Author + information
- Received December 10, 2012
- Accepted January 23, 2013
- Published online May 1, 2013.
- R. Sacha Bhatia, MD, MBA,
- Creagh E. Milford, DO,
- Michael H. Picard, MD and
- Rory B. Weiner, MD⁎ ()
- ↵⁎Reprint requests and correspondence:
Dr. Rory B. Weiner, Division of Cardiology, Massachusetts General Hospital, Yawkey Suite 5B, 55 Fruit Street, Boston, Massachusetts 02114
Objectives This study sought to prospectively study the impact of an appropriate use criteria (AUC)-based educational intervention on transthoracic echocardiography (TTE) ordering among house staff on the inpatient general internal medicine service at an academic medical center.
Background AUC for TTE were developed in response to concerns about inappropriate use of TTE. To date, educational interventions based on the AUC to reduce inappropriate use of TTE have not been prospectively studied.
Methods A prospective, time series analysis of an educational intervention was conducted and then compared with TTE ordering on the same medical service during a control period. The intervention consisted of: 1) a lecture to house staff on the 2011 AUC for TTE; 2) a pocket card that applied the AUC to common clinical scenarios; and 3) biweekly e-mail feedback regarding ordering behavior. TTE ordering was tracked over the intervention period on a daily basis and feedback reports were e-mailed at 2-week intervals. The primary outcome was the proportion of inappropriate and appropriate TTE ordered during the intervention period.
Results Of all TTEs ordered in the control and study periods, 99% and 98%, respectively, were classifiable using the 2011 AUC. During the study period, there was a 26% reduction in the number of TTE ordered per day compared with the number ordered during the control period (2.9 vs. 3.9 TTE, p < 0.001). During the study period, the proportion of inappropriate TTE was significantly lower (5% vs. 13%, p < 0.001) and the proportion of appropriate TTE was significantly higher (93% vs. 84%, p < 0.001).
Conclusions A simple educational intervention produced a significant reduction in the proportion of inappropriate TTE and increased the proportion of appropriate TTE ordered on an inpatient academic medical service. This study provides a practical approach for using the AUC to reduce the number of inappropriate TTE. Further study in other practice environments is warranted.
Transthoracic echocardiography (TTE) is an important tool in the diagnosis and management of cardiovascular disease. There are concerns regarding the usage and growth of TTE, and the attendant implications for increased healthcare costs (1–3). Previous studies have found that the growth of TTE volume is estimated between 6% and 8% annually (2,4). Furthermore, whereas cardiologists interpret the majority of TTE, noncardiologists, particularly primary care and internal medicine physicians, order the majority of TTE (4).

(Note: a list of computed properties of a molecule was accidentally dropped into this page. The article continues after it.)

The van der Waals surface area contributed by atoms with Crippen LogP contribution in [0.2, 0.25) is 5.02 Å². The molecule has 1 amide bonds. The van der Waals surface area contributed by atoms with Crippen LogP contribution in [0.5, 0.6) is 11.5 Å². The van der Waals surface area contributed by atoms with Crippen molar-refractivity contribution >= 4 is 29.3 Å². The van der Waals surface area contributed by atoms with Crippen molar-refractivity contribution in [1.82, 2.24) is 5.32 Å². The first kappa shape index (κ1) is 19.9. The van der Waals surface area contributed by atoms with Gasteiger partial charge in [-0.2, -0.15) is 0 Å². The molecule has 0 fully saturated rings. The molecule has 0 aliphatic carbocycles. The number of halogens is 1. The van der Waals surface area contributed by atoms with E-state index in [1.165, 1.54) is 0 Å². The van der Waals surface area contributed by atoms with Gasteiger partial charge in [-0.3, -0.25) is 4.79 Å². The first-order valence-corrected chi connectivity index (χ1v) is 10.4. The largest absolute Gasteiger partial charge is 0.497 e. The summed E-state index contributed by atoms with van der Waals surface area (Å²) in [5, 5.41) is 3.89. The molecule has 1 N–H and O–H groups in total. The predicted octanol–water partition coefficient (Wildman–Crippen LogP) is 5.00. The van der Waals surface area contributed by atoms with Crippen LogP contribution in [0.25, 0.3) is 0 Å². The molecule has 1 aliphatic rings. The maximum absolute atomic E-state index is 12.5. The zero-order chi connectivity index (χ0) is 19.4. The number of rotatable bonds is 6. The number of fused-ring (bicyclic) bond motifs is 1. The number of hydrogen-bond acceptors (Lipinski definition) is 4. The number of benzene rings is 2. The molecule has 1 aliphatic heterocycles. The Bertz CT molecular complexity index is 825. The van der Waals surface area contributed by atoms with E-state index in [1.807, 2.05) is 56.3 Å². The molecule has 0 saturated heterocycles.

In response to the growing demand and use of echocardiography, the American College of Cardiology Foundation, along with the American Society of Echocardiography and other subspecialty societies, developed appropriate use criteria (AUC) for TTE in 2007, and updated AUC were published in March 2011 (5,6). Adherence to AUC has become a quality improvement focus for echocardiography laboratories, and tracking and efforts to improve appropriateness is now required for accreditation (7). In addition to accreditation bodies, appropriate use has become a focus of professional societies and healthcare payers, in an attempt to contain the increasing costs of health care (7–9).
Prior retrospective studies have determined that the proportion of inappropriate TTE ranges from 10% to 15%, with variations seen in different practice settings (8,10–14). To our knowledge, there have been no studies to prospectively evaluate whether an AUC-guided educational intervention can reduce the proportion of inappropriate TTE. Therefore, we conducted a prospective time series analysis to evaluate an educational intervention aimed at reducing inappropriate TTE in a large academic general medical service.
This interrupted time series analysis was conducted on the teaching general medicine service at the Massachusetts General Hospital, a 907 bed quaternary care academic medical center. The teaching medical service is composed of 5 medical teams. Each team consists of 1 to 2 hospitalist attending staff, 1 junior resident, 4 interns, and 1 to 2 Harvard medical students. Patients typically have a wide variety of medical conditions with a high degree of medical complexity and comorbidities. Medical decision making is shared by each of the team members, as rounds are conducted in a “team style,” meaning every physician knows all of the patients. Diagnostic tests can be ordered by any physician team member, although they are typically ordered by an intern.
Each rotation on the medical service is 2 weeks long, and residents usually complete 2 consecutive rotations to comprise a 1-month-long rotation. Attending physicians typically spend 2 weeks on the service at a time.
The study protocol was reviewed and approved by the Partners Healthcare Institutional Review Board. All medical house officers provided verbal consent prior to study initiation.